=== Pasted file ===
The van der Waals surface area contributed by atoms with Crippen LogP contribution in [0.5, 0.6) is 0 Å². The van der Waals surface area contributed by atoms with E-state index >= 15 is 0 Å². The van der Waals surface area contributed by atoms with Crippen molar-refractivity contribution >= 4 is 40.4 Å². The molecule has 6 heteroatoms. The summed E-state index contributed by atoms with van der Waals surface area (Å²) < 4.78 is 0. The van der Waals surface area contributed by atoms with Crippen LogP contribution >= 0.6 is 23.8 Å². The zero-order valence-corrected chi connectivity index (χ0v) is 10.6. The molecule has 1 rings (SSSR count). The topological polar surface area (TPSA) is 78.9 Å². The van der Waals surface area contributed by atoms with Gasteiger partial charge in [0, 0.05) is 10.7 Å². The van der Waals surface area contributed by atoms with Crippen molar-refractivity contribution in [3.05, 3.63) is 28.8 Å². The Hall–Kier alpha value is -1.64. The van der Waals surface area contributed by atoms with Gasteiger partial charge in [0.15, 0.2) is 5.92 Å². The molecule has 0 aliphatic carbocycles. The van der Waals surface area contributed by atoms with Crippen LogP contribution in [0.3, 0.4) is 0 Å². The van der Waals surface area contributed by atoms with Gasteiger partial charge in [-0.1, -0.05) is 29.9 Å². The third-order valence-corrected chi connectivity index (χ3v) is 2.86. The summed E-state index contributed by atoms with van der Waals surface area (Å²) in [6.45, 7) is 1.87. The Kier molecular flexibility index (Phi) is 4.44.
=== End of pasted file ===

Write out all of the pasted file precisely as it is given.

The van der Waals surface area contributed by atoms with Crippen LogP contribution in [0.5, 0.6) is 0 Å². The van der Waals surface area contributed by atoms with E-state index >= 15 is 0 Å². The van der Waals surface area contributed by atoms with Crippen molar-refractivity contribution >= 4 is 40.4 Å². The molecule has 6 heteroatoms. The summed E-state index contributed by atoms with van der Waals surface area (Å²) < 4.78 is 0. The van der Waals surface area contributed by atoms with Crippen LogP contribution >= 0.6 is 23.8 Å². The zero-order valence-corrected chi connectivity index (χ0v) is 10.6. The molecule has 1 rings (SSSR count). The topological polar surface area (TPSA) is 78.9 Å². The van der Waals surface area contributed by atoms with Gasteiger partial charge in [0, 0.05) is 10.7 Å². The van der Waals surface area contributed by atoms with Crippen molar-refractivity contribution in [3.05, 3.63) is 28.8 Å². The Hall–Kier alpha value is -1.64. The van der Waals surface area contributed by atoms with Gasteiger partial charge in [0.15, 0.2) is 5.92 Å². The molecule has 0 aliphatic carbocycles. The van der Waals surface area contributed by atoms with Crippen LogP contribution in [0.3, 0.4) is 0 Å². The van der Waals surface area contributed by atoms with Gasteiger partial charge in [-0.1, -0.05) is 29.9 Å². The third-order valence-corrected chi connectivity index (χ3v) is 2.86. The summed E-state index contributed by atoms with van der Waals surface area (Å²) in [6.45, 7) is 1.87. The Kier molecular flexibility index (Phi) is 4.44.